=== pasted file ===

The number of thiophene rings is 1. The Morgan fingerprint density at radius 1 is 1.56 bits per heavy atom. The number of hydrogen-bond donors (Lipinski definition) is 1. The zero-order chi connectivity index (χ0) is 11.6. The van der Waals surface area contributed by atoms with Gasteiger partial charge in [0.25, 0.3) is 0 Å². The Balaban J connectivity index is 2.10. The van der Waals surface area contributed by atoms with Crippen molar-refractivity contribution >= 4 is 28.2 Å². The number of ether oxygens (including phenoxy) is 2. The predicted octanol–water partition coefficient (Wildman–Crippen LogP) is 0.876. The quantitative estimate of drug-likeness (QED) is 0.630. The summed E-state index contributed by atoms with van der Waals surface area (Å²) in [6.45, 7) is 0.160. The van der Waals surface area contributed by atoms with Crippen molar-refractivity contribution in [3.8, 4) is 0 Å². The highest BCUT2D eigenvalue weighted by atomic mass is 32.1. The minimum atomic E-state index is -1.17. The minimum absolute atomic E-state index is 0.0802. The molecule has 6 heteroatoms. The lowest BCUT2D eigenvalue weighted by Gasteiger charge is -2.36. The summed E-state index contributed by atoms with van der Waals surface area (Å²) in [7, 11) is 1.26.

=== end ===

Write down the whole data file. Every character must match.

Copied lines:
The number of thiophene rings is 1. The Morgan fingerprint density at radius 1 is 1.56 bits per heavy atom. The number of hydrogen-bond donors (Lipinski definition) is 1. The zero-order chi connectivity index (χ0) is 11.6. The van der Waals surface area contributed by atoms with Gasteiger partial charge in [0.25, 0.3) is 0 Å². The Balaban J connectivity index is 2.10. The van der Waals surface area contributed by atoms with Crippen molar-refractivity contribution >= 4 is 28.2 Å². The number of ether oxygens (including phenoxy) is 2. The predicted octanol–water partition coefficient (Wildman–Crippen LogP) is 0.876. The quantitative estimate of drug-likeness (QED) is 0.630. The summed E-state index contributed by atoms with van der Waals surface area (Å²) in [6.45, 7) is 0.160. The van der Waals surface area contributed by atoms with Crippen molar-refractivity contribution in [3.8, 4) is 0 Å². The highest BCUT2D eigenvalue weighted by atomic mass is 32.1. The minimum atomic E-state index is -1.17. The minimum absolute atomic E-state index is 0.0802. The molecule has 6 heteroatoms. The lowest BCUT2D eigenvalue weighted by Gasteiger charge is -2.36. The summed E-state index contributed by atoms with van der Waals surface area (Å²) in [7, 11) is 1.26.